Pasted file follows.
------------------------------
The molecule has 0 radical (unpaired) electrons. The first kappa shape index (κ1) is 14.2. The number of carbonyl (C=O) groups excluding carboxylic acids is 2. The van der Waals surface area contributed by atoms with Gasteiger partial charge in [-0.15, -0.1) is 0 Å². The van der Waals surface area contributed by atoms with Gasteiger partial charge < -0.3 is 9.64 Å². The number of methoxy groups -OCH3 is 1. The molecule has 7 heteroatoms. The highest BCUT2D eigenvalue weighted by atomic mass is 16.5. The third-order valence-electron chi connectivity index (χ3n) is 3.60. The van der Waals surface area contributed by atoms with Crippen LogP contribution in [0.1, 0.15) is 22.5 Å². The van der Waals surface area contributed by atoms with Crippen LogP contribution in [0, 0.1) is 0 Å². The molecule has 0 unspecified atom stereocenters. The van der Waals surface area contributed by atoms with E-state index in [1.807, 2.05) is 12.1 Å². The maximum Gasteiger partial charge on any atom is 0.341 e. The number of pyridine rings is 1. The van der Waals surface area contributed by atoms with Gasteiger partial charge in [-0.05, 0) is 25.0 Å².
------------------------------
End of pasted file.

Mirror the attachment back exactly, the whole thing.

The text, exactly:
The molecule has 0 radical (unpaired) electrons. The first kappa shape index (κ1) is 14.2. The number of carbonyl (C=O) groups excluding carboxylic acids is 2. The van der Waals surface area contributed by atoms with Gasteiger partial charge in [-0.15, -0.1) is 0 Å². The van der Waals surface area contributed by atoms with Gasteiger partial charge < -0.3 is 9.64 Å². The number of methoxy groups -OCH3 is 1. The molecule has 7 heteroatoms. The highest BCUT2D eigenvalue weighted by atomic mass is 16.5. The third-order valence-electron chi connectivity index (χ3n) is 3.60. The van der Waals surface area contributed by atoms with Crippen LogP contribution in [0.1, 0.15) is 22.5 Å². The van der Waals surface area contributed by atoms with Crippen LogP contribution in [0, 0.1) is 0 Å². The molecule has 0 unspecified atom stereocenters. The van der Waals surface area contributed by atoms with E-state index in [1.807, 2.05) is 12.1 Å². The maximum Gasteiger partial charge on any atom is 0.341 e. The number of pyridine rings is 1. The van der Waals surface area contributed by atoms with Gasteiger partial charge in [-0.05, 0) is 25.0 Å².